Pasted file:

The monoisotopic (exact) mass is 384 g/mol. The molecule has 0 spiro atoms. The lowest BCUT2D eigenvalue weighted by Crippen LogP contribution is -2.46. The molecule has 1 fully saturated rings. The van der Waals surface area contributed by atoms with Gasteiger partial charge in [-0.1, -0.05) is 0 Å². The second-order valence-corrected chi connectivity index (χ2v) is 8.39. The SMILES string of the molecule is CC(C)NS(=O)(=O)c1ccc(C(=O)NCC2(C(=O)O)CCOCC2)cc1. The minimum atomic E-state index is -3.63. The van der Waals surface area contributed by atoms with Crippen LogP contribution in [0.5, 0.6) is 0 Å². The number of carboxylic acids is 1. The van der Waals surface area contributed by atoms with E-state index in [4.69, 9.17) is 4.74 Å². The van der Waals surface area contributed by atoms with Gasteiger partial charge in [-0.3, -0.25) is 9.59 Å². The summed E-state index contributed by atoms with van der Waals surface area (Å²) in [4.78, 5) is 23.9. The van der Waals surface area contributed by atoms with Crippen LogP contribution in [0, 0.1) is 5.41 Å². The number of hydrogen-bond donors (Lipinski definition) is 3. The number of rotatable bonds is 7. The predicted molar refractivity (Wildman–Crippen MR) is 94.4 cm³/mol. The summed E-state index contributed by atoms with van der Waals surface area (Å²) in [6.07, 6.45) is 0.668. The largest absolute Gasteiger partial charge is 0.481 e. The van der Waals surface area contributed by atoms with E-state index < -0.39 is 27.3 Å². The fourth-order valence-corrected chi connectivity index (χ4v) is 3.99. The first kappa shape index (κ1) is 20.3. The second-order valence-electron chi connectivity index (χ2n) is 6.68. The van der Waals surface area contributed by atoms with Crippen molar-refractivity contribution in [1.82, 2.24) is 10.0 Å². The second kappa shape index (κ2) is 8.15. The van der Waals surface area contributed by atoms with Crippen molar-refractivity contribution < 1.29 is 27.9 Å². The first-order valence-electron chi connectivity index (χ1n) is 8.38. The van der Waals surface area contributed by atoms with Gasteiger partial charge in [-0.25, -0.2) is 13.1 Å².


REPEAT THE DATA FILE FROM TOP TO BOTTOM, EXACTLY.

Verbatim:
The monoisotopic (exact) mass is 384 g/mol. The molecule has 0 spiro atoms. The lowest BCUT2D eigenvalue weighted by Crippen LogP contribution is -2.46. The molecule has 1 fully saturated rings. The van der Waals surface area contributed by atoms with Gasteiger partial charge in [-0.1, -0.05) is 0 Å². The second-order valence-corrected chi connectivity index (χ2v) is 8.39. The SMILES string of the molecule is CC(C)NS(=O)(=O)c1ccc(C(=O)NCC2(C(=O)O)CCOCC2)cc1. The minimum atomic E-state index is -3.63. The van der Waals surface area contributed by atoms with Crippen LogP contribution in [0.5, 0.6) is 0 Å². The number of carboxylic acids is 1. The van der Waals surface area contributed by atoms with E-state index in [4.69, 9.17) is 4.74 Å². The van der Waals surface area contributed by atoms with Gasteiger partial charge in [-0.3, -0.25) is 9.59 Å². The summed E-state index contributed by atoms with van der Waals surface area (Å²) in [4.78, 5) is 23.9. The van der Waals surface area contributed by atoms with Crippen LogP contribution in [0, 0.1) is 5.41 Å². The number of hydrogen-bond donors (Lipinski definition) is 3. The number of rotatable bonds is 7. The predicted molar refractivity (Wildman–Crippen MR) is 94.4 cm³/mol. The summed E-state index contributed by atoms with van der Waals surface area (Å²) in [6.07, 6.45) is 0.668. The largest absolute Gasteiger partial charge is 0.481 e. The van der Waals surface area contributed by atoms with E-state index < -0.39 is 27.3 Å². The fourth-order valence-corrected chi connectivity index (χ4v) is 3.99. The first kappa shape index (κ1) is 20.3. The second-order valence-electron chi connectivity index (χ2n) is 6.68. The van der Waals surface area contributed by atoms with Crippen molar-refractivity contribution in [1.82, 2.24) is 10.0 Å². The second kappa shape index (κ2) is 8.15. The van der Waals surface area contributed by atoms with Crippen molar-refractivity contribution < 1.29 is 27.9 Å². The first-order valence-electron chi connectivity index (χ1n) is 8.38. The van der Waals surface area contributed by atoms with Gasteiger partial charge in [-0.25, -0.2) is 13.1 Å².